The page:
Matt Johnson served as a soldier and Metropolitan Police officer for twenty-five years. Blown off his feet at the London Baltic Exchange bombing in 1992, and one of the first police officers on the scene of the 1982 Regent’s Park bombing, Matt was also at the Libyan People’s Bureau shooting in 1984 where he escorted his mortally wounded friend and colleague, Yvonne Fletcher, to hospital. Hidden wounds took their toll.
In 1999, Matt was discharged from the police with Post Traumatic Stress Disorder. While undergoing treatment, he was encouraged by his counsellor to write about his career and his experience of murders, shootings and terrorism. One evening, Matt sat at his computer and started to weave these notes into a work of fiction that he described as having a tremendously cathartic effect on his own condition. He has used his detailed knowledge and memory to create a fast paced, exciting and authentic tale of modern day policing. Wicked Game was the result. Matt is currently working on a sequel Deadly Game.
Can you tell us a little bit about your debut novel Wicked Game?
Someone asked me recently what genre the book is. I struggled to answer the question. Although Wicked Game is a story of modern-day policing, it’s also a tale of secrets, betrayal, loyalty and comradeship. It is a crime thriller, but the crime is terrorism and the book has also been described as part police procedural and part spy thriller. What it is definitely not is a ‘lads only’ book.
The main protagonist is Robert Finlay, a veteran cop who has recently married and has a young family. Just as he seems to be getting his life on track, his past catches up with him when several former military colleagues are murdered and he is, clearly, a target to meet a similar fate. How he reacts to the threat and how he tackles it forms the basis for the story.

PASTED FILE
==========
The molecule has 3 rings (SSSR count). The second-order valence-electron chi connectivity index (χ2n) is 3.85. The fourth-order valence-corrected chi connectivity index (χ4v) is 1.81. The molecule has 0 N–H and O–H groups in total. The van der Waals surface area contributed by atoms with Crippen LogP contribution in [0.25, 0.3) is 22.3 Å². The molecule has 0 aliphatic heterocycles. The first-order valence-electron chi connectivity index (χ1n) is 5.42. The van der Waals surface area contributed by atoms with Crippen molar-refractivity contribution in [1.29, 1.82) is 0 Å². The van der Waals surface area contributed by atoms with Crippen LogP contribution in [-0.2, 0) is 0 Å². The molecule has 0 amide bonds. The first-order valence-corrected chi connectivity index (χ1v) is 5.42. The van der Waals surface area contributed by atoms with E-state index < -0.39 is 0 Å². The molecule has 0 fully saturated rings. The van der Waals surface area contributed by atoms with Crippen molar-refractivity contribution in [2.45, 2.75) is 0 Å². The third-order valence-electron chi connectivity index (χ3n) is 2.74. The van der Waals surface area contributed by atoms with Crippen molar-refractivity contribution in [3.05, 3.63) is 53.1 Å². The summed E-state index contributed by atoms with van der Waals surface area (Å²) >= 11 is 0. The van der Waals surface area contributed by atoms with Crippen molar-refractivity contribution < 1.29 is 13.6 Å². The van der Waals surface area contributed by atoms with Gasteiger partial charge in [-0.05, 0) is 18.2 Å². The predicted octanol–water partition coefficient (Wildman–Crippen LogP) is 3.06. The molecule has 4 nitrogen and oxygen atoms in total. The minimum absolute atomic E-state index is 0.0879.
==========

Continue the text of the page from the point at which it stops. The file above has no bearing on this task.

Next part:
I've read that you were encouraged to write about your own experiences to combat PTSD, had you ever considered writing beforehand? How hard was it to put pen to paper and let the memories appear?
I used to write a little as a police officer, but only speeches and retirement-do odes. The prospect of penning 90K words or more for a novel didn’t occur to me. When I first started, it was very challenging. But I found that by sticking at it, the discomfort eased and, before too long, I started to enjoy the experience. The appearance of memories was often very difficult, and I escaped to the countryside outside my home to clear my head. Sometimes it was days before I could go back and face it all again.
How did your writing journey progress from writing for therapy to deciding to write a novel?
During counselling, I became too emotional to effectively communicate. It was suggested that, in between sessions, I could write down descriptions of my experiences, reactions, emotions, etc. and then bring my notes in for the counsellor to read. One day, she commented on how much she enjoyed my writing and said, ‘Have you ever considered writing a book?’ The idea was firmly implanted. After that, it was something I felt I had to do. I bought a couple of ‘how to’ books on creative writing and then sat down at the PC to try and weave my counselling notes into a novel.
If you had to describe Robert Finlay in three words, what would they be?
That’s quite a tough one. Let’s just say that he is resourceful, determined and loyal.
Like you, your main character suffers from PTSD. To what extent is Robert Finlay you, and how much creative licence have you used?
Wicked Game isn’t auto-biographical and, fortunately for me, I have never faced the dangers that Finlay faces. But, there is a lot of me invested in him. The symptoms he suffers, I am familiar with, the way he reacts to challenges is based on my solutions. He isn’t me, but he does reflect many aspects of my personality.
There are some beautiful descriptions of the Welsh countryside, as well as some gritty and incredibly accurate images of London. Were these harder to write than the action-packed parts of the book?
Although I worked in London for many years, I have lived in the countryside for at least as long. It is my home and the place where I am most comfortable. Writing about it, describing it and the challenge of finding words to portray its qualities are a challenge I enjoy. I’m very flattered that you use the word ‘beautiful’ as that is how I view the countryside and what I have tried to describe.
You originally self-published Wicked Game, how did the publishing deal with Orenda Books come about? And did you treat yourself something special to celebrate your book deal?